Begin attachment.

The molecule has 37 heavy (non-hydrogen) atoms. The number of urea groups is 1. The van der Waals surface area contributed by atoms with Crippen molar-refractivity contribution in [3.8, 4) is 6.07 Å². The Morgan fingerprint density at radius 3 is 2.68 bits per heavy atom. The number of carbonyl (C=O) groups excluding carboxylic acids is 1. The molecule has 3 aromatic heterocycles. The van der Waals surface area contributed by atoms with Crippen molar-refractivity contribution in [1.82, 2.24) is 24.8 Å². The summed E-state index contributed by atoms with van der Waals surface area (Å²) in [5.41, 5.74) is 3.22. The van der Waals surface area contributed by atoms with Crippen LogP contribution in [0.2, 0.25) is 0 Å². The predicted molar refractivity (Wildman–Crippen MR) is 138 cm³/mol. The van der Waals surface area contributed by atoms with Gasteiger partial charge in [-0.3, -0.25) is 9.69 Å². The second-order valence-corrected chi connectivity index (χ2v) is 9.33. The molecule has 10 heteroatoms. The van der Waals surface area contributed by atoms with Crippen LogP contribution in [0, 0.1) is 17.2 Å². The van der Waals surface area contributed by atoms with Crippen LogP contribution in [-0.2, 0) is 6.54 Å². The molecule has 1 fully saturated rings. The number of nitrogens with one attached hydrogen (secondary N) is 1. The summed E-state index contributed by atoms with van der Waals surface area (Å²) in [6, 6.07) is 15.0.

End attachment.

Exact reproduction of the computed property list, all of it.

The molecule has 37 heavy (non-hydrogen) atoms. The number of urea groups is 1. The van der Waals surface area contributed by atoms with Crippen molar-refractivity contribution in [3.8, 4) is 6.07 Å². The Morgan fingerprint density at radius 3 is 2.68 bits per heavy atom. The number of carbonyl (C=O) groups excluding carboxylic acids is 1. The molecule has 3 aromatic heterocycles. The van der Waals surface area contributed by atoms with Crippen molar-refractivity contribution in [1.82, 2.24) is 24.8 Å². The summed E-state index contributed by atoms with van der Waals surface area (Å²) in [5.41, 5.74) is 3.22. The van der Waals surface area contributed by atoms with Crippen LogP contribution in [0.2, 0.25) is 0 Å². The predicted molar refractivity (Wildman–Crippen MR) is 138 cm³/mol. The van der Waals surface area contributed by atoms with Gasteiger partial charge in [-0.3, -0.25) is 9.69 Å². The second-order valence-corrected chi connectivity index (χ2v) is 9.33. The molecule has 10 heteroatoms. The van der Waals surface area contributed by atoms with Crippen LogP contribution in [0, 0.1) is 17.2 Å². The van der Waals surface area contributed by atoms with Crippen LogP contribution in [-0.2, 0) is 6.54 Å². The molecule has 1 fully saturated rings. The number of nitrogens with one attached hydrogen (secondary N) is 1. The summed E-state index contributed by atoms with van der Waals surface area (Å²) in [6, 6.07) is 15.0.